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NNSA RESPONDS TO DNFSB CONCERNS ABOUT DESIGN OF UPF
In advance of next week’s Defense Nuclear Facilities Safety Board public hearing on the Uranium Processing Facility in Knoxville, the National Nuclear Security Administration has provided a detailed response to safety-related design issues raised earlier by the Board and said it was committed not only to improvements in the design but also to making sure “a robust safety basis review and approval process is in place.” The design concerns range from the ability of UPF’s ancillary facilities to withstand an airplane crash to the possibility of glovebox fires during an earthquake and concerns about toxic releases if there were fires in areas where warhead parts are being staged.
The Nov. 21 report by the NNSA, with a cover letter by Acting Administrator Bruce Held, addressed each of the 13 issues that the Board identified in late August as ongoing safety-related concerns in the design of the multibilliondollar project at the Y-12 National Security Complex. Not all of them had been addressed, at least not fully, but the NNSA provided a path forward for addressing the concerns.
The DNFSB will hold a public hearing Tuesday, Dec. 10 in Knoxville to discuss issues pertaining to the operational safety and emergency response capabilities at Y-12, as well as the safety issues associated with the design of the UPF. Held is scheduled to testify at that hearing, along with other top headquarters, field and contractor officials. DNFSB Chairman Peter Winokur acknowledged in his August letter that the NNSA had made progress in addressing safety issues identified in 2012, and Held said he was encouraged by the efforts to integrate nuclear safety into the design of UPF. “I am confident that the UPF project will continue to improve execution of an effective safety basis program that will ensure safety controls are identified and incorporated into design,” Held wrote to Winokur.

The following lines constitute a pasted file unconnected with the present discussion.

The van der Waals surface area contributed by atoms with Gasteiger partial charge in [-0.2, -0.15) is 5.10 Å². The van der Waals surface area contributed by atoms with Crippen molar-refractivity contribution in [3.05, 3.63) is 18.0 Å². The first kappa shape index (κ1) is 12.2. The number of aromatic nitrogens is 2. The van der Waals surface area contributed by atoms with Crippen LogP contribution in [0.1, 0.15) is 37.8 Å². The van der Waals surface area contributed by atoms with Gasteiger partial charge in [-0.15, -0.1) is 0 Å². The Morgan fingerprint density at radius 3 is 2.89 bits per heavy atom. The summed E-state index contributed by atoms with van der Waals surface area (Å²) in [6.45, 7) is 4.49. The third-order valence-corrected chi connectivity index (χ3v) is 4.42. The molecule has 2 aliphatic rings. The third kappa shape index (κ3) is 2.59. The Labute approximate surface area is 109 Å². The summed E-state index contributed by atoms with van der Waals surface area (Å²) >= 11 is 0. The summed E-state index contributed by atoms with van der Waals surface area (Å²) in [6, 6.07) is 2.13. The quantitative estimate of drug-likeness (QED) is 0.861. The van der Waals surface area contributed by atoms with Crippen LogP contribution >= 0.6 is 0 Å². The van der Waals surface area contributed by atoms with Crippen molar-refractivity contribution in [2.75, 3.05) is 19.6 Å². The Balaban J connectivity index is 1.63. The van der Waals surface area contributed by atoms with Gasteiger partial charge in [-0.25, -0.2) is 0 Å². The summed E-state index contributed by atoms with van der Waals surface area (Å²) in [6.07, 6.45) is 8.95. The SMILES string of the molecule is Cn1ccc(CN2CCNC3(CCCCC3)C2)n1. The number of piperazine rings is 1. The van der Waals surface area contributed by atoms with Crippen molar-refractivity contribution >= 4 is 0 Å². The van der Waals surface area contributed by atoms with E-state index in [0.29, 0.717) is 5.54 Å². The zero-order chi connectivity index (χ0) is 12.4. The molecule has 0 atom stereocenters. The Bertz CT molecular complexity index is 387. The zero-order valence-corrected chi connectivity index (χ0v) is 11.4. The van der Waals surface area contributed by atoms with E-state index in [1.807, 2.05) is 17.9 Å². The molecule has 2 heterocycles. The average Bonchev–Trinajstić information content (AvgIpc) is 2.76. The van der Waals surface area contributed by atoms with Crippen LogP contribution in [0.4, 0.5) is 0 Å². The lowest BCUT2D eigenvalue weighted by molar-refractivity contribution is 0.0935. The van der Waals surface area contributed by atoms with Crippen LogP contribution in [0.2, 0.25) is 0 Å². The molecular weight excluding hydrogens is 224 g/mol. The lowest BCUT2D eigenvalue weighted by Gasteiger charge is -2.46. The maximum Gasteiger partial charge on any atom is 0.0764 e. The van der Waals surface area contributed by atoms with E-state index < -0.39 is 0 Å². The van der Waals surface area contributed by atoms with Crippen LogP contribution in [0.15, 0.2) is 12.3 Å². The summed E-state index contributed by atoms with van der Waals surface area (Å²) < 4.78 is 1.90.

Plane Crash Scenarios Draw Concern
One of the issues drawing the most attention is the ability of the UPF design to withstand a plane crash, especially the planned connector between the main building and the nearby Highly Enriched Uranium Materials Facility, where the nation’s primary stockpile of weapons-grade uranium is stored. Some of the support facilities associated with UPF weren’t designed to deal with the impact of a plane crash, apparently because of the perceived unlikelihood of such an event. According to the latest report from the NNSA, the UPF Main Building and X-Ray Vaults are designed to withstand an airplane crash. At this time, however, the administration connector, the loading dock/truck bay, and the enclosed dock/dock vestibule are not designed to withstand an airplane crash, the report stated.